Eichenlaub predicts that, as CLO funds move to the sidelines, banks and other lenders will step up and keep more loans on their balance sheets. Unfortunately for buyout shops, the loans will contain more bank-friendly terms and conditions, Eichenlaub said. For example, it’s reasonable to expect banks to afford management a 15 percent to 20 percent cushion on EBITDA projections, whereas during the recent looser times, the cushion ballooned to as much as 30 percent, he said.

None of these changes is “draconian,” Eichenlaub said. “We’re still certainly open for business, and the middle market is generally open for business.”

Still, the speed with which the credit markets turned has caused some whiplash among buyout firms. “If you’re trying to get a deal done right now, it’s a bad thing because you’ve got commitments, and you’re trying to close based on terms that you’ve been working on for the past three to six months,” said J.P. Conte, chairman and managing director of Genstar Capital in San Francisco.

More trouble could be on the way if default rates pick up and lenders grow even more wary.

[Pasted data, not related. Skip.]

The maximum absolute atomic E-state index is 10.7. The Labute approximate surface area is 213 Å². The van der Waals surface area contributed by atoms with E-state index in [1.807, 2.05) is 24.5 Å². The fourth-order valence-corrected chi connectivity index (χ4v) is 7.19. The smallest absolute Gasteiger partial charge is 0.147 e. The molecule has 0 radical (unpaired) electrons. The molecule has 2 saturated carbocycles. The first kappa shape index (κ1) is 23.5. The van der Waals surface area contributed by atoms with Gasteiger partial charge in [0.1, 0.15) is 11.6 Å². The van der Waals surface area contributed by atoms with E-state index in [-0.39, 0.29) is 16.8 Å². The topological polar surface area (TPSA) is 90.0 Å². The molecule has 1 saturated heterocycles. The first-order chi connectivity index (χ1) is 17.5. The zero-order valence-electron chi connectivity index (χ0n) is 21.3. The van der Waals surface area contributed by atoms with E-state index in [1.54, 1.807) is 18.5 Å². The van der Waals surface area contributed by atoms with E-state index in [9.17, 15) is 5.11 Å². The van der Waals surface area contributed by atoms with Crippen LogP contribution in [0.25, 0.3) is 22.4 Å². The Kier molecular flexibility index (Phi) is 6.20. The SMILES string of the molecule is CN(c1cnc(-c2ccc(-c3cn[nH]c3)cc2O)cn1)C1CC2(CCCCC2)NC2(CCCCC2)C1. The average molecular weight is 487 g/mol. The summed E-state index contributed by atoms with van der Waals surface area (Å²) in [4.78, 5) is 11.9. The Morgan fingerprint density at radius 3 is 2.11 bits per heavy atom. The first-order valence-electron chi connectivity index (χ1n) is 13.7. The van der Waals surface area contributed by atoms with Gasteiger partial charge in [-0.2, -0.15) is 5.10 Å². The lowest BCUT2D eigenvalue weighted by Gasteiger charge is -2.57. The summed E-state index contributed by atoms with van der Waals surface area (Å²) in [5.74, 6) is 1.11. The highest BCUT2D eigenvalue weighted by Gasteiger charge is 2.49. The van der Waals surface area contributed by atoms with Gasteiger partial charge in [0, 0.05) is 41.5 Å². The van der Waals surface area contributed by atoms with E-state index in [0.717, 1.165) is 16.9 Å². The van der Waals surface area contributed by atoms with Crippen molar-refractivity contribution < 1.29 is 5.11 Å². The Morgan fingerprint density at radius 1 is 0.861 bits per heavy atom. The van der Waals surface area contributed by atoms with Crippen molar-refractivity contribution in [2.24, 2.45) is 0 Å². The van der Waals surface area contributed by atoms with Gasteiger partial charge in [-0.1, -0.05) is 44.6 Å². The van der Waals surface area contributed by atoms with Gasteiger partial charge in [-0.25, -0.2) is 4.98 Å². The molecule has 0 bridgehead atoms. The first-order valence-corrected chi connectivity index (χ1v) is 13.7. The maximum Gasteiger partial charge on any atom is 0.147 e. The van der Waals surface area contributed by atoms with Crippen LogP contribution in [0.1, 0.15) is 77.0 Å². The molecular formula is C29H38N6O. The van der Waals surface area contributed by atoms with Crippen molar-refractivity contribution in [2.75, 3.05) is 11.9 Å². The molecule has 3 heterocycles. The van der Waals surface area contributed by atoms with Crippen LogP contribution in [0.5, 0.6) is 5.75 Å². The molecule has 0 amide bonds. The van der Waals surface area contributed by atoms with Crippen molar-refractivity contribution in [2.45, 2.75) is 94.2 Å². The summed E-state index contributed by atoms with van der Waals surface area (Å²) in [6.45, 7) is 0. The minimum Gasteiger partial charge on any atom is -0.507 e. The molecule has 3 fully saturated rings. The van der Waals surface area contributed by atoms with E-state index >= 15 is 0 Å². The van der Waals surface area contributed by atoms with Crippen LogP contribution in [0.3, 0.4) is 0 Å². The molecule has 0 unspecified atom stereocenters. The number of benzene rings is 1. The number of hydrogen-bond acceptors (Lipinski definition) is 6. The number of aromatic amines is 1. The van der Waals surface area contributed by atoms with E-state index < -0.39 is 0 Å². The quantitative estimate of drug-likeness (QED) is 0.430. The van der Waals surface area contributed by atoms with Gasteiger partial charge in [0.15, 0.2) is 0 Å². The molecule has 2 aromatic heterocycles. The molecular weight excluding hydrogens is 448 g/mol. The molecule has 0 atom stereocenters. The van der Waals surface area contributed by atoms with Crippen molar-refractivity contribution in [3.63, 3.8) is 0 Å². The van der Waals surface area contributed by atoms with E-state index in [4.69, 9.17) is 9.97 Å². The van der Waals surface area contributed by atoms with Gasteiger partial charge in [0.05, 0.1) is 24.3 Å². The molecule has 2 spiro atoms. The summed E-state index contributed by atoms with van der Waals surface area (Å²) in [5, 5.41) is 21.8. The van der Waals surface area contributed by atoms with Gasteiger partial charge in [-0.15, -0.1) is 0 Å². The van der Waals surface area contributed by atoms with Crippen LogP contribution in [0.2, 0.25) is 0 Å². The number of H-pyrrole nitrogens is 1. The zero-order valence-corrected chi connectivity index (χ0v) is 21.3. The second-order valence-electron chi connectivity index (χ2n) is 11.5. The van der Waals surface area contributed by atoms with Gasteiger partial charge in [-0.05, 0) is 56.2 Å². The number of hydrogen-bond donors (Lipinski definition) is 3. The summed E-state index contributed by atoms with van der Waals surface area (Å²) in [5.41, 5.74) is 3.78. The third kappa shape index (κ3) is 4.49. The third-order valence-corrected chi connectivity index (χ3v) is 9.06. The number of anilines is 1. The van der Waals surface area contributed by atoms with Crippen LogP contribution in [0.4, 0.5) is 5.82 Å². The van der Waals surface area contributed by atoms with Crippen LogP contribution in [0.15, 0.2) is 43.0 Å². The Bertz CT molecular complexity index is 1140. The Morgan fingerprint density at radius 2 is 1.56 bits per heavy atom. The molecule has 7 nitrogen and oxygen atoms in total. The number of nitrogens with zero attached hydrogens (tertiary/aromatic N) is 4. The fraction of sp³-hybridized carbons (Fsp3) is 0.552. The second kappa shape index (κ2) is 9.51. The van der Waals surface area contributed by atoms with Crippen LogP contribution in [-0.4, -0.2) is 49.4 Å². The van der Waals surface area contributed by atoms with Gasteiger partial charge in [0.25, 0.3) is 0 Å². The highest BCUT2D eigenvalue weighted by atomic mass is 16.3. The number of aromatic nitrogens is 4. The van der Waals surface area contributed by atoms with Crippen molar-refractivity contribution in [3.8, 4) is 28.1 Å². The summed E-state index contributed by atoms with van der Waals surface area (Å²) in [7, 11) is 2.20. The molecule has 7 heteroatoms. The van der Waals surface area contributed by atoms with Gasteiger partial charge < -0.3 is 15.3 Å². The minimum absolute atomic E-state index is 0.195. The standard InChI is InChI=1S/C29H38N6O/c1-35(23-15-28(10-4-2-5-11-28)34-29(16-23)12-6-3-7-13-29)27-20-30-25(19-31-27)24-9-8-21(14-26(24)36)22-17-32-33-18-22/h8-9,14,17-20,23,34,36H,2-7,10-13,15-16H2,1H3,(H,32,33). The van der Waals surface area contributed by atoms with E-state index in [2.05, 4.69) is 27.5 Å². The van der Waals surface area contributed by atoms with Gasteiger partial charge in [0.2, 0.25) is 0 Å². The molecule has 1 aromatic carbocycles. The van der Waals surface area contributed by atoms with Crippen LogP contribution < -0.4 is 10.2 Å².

Although default levels remain near historic lows, stress is starting to show on some of the companies that were over-levered in this credit cycle. According to Steven Ellis, a partner at law firm Proskauer Rose LLP whose practice areas include junior capital, about 10 percent of the financing deals his firm has represented over the past year, including second-lien loans, are already in default. Of those deals, most have found hedge funds that are still willing to refinance the debt and buy out the original lenders. “But,” Ellis said, “eventually that will dry up and you won’t see so many hedge funds taking out some of these huge capital deals. Then you’ll see some softening in the lower markets.”

Until everyone—the buyers, sellers and lenders—acclimates to the new credit world, the prevailing mood will be one of caution. “The credit markets are basically repricing risk, period,” Conte said. “A month ago the world was different, and now they’ve repriced it substantially.” He added: “Long-term, I think it’s a good thing for the private equity business. It’s throwing a nice bucket of cold water on an overheated system, and ultimately it will help bring prices down.”